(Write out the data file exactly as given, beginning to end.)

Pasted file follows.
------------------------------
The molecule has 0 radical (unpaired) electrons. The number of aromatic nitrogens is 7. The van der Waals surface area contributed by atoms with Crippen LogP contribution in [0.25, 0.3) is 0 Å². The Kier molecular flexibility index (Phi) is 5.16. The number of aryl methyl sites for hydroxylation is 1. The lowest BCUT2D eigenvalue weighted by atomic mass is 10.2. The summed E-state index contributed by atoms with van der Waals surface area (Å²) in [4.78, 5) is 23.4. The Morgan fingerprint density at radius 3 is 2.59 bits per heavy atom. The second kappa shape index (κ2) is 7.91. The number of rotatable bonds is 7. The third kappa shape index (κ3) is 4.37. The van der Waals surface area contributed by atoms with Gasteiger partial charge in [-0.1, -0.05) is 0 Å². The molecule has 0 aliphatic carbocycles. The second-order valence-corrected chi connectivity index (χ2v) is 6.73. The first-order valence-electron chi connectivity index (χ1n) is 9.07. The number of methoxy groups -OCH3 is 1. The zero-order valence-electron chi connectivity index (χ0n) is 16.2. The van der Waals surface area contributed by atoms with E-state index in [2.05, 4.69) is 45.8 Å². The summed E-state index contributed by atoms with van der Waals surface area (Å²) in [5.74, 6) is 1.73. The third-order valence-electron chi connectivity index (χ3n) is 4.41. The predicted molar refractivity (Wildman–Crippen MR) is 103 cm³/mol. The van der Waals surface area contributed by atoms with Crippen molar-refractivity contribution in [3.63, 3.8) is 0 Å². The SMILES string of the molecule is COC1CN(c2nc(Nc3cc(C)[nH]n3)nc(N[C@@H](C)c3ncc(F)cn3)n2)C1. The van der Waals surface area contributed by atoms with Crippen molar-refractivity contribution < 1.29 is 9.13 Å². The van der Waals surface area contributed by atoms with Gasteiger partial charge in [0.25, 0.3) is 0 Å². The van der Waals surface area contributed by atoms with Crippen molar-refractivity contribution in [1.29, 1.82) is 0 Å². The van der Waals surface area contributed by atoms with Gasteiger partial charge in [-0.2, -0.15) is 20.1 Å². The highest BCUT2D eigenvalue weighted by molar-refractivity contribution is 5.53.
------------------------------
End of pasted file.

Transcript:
The molecule has 0 radical (unpaired) electrons. The number of aromatic nitrogens is 7. The van der Waals surface area contributed by atoms with Crippen LogP contribution in [0.25, 0.3) is 0 Å². The Kier molecular flexibility index (Phi) is 5.16. The number of aryl methyl sites for hydroxylation is 1. The lowest BCUT2D eigenvalue weighted by atomic mass is 10.2. The summed E-state index contributed by atoms with van der Waals surface area (Å²) in [4.78, 5) is 23.4. The Morgan fingerprint density at radius 3 is 2.59 bits per heavy atom. The second kappa shape index (κ2) is 7.91. The number of rotatable bonds is 7. The third kappa shape index (κ3) is 4.37. The van der Waals surface area contributed by atoms with Gasteiger partial charge in [-0.1, -0.05) is 0 Å². The molecule has 0 aliphatic carbocycles. The second-order valence-corrected chi connectivity index (χ2v) is 6.73. The first-order valence-electron chi connectivity index (χ1n) is 9.07. The number of methoxy groups -OCH3 is 1. The zero-order valence-electron chi connectivity index (χ0n) is 16.2. The van der Waals surface area contributed by atoms with E-state index in [2.05, 4.69) is 45.8 Å². The summed E-state index contributed by atoms with van der Waals surface area (Å²) in [5.74, 6) is 1.73. The third-order valence-electron chi connectivity index (χ3n) is 4.41. The predicted molar refractivity (Wildman–Crippen MR) is 103 cm³/mol. The van der Waals surface area contributed by atoms with Crippen molar-refractivity contribution in [3.63, 3.8) is 0 Å². The SMILES string of the molecule is COC1CN(c2nc(Nc3cc(C)[nH]n3)nc(N[C@@H](C)c3ncc(F)cn3)n2)C1. The van der Waals surface area contributed by atoms with Crippen molar-refractivity contribution < 1.29 is 9.13 Å². The van der Waals surface area contributed by atoms with Gasteiger partial charge in [0.25, 0.3) is 0 Å². The van der Waals surface area contributed by atoms with Crippen molar-refractivity contribution in [1.29, 1.82) is 0 Å². The van der Waals surface area contributed by atoms with Gasteiger partial charge in [-0.2, -0.15) is 20.1 Å². The highest BCUT2D eigenvalue weighted by molar-refractivity contribution is 5.53.